For years I’ve heard that text expansion software could save me time by reducing the keystrokes needed to type out oft-repeated phrases. And for years I’ve treated that idea like an unworthy hack, the late-night infomercial of productivity ideas. I figured I’d rather cut down on the boring repetition of my phrasing than on the time it takes me to type out that phrasing. I still think I may have had a point there. But text expansion users have a point, too.
If you have ever …
- added unwieldy typesetting codes to a long book manuscript,
- found yourself repeatedly typing “Author: Please add this to the bibliography” or “Author: Please clarify…,”
- had a long chain of correspondence that necessitated the repeated use of the “Proper and Very Long Title of an Extremely Important Article Written by a Host of Extremely Important People,”
- wished that your own name or email address or business name was just a little bit shorter,
… then you may be a candidate for text expansion software.
Text expanders turn your abbreviated snippets of text into full, expanded versions, and they work in any window or document where text can be typed. If your name is Dawn McIlvain Stahl, for example, and you’re tired of typing that out, you can tell a text expander to automatically change dms to Dawn McIlvain Stahl.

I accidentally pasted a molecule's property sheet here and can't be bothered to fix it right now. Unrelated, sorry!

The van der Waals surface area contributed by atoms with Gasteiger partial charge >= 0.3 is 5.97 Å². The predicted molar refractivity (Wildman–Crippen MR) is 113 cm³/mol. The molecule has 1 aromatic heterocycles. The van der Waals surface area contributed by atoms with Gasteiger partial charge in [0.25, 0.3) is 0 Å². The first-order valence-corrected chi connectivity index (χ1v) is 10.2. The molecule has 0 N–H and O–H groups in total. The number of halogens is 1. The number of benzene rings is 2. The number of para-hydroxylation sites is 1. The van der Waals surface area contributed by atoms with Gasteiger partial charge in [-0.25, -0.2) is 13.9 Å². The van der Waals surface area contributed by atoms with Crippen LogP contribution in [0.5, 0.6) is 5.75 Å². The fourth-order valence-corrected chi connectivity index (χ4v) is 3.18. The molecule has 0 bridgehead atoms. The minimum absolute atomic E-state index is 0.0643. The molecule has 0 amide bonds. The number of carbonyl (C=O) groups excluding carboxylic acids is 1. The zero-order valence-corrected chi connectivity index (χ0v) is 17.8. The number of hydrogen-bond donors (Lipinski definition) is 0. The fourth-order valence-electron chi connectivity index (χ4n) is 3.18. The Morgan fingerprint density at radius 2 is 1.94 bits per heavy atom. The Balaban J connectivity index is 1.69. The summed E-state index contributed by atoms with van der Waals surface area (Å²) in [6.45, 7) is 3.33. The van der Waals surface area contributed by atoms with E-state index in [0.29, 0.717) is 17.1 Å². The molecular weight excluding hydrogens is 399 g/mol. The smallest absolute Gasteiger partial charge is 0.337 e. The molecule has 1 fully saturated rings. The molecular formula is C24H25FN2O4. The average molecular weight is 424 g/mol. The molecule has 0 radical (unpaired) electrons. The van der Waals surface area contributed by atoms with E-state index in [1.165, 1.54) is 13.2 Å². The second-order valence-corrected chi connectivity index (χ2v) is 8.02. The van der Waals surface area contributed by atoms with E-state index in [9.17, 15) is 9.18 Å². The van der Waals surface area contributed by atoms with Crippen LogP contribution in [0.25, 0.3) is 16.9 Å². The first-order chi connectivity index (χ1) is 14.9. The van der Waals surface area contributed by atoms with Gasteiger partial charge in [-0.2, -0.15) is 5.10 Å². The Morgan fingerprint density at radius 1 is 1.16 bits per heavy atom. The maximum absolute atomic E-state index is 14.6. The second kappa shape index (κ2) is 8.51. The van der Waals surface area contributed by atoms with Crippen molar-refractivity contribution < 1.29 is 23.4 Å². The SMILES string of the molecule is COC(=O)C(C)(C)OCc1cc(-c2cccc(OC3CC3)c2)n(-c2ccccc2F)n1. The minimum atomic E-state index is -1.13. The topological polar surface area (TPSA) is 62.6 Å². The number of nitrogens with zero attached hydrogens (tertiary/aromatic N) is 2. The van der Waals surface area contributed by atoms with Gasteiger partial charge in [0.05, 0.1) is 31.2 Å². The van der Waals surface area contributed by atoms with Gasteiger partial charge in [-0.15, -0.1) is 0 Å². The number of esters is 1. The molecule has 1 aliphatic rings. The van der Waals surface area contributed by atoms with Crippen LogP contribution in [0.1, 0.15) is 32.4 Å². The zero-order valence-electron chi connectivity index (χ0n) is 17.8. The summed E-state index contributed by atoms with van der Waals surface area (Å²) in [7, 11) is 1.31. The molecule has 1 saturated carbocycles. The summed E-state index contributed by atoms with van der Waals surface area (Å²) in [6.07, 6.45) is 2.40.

But wait, there’s more!
PhraseExpress seems to be one of the most affordable (free), stable, and useful text expanders out there (with versions for Windows, Mac, and Android tablets and phones), and it can do far more than just expand your initials into your full name. Check out PhraseExpress.com and “7 Awesome Uses For PhraseExpress Text Expander” on MakeUseOf.com for information on its versatility. (See LifeHacker’s “The Best Clever Uses for Text Expansion” for even more ideas on the uses of text expanders in general.)
And if you download it now (or later), PhraseExpress will also throw in its built-in pocket calculator!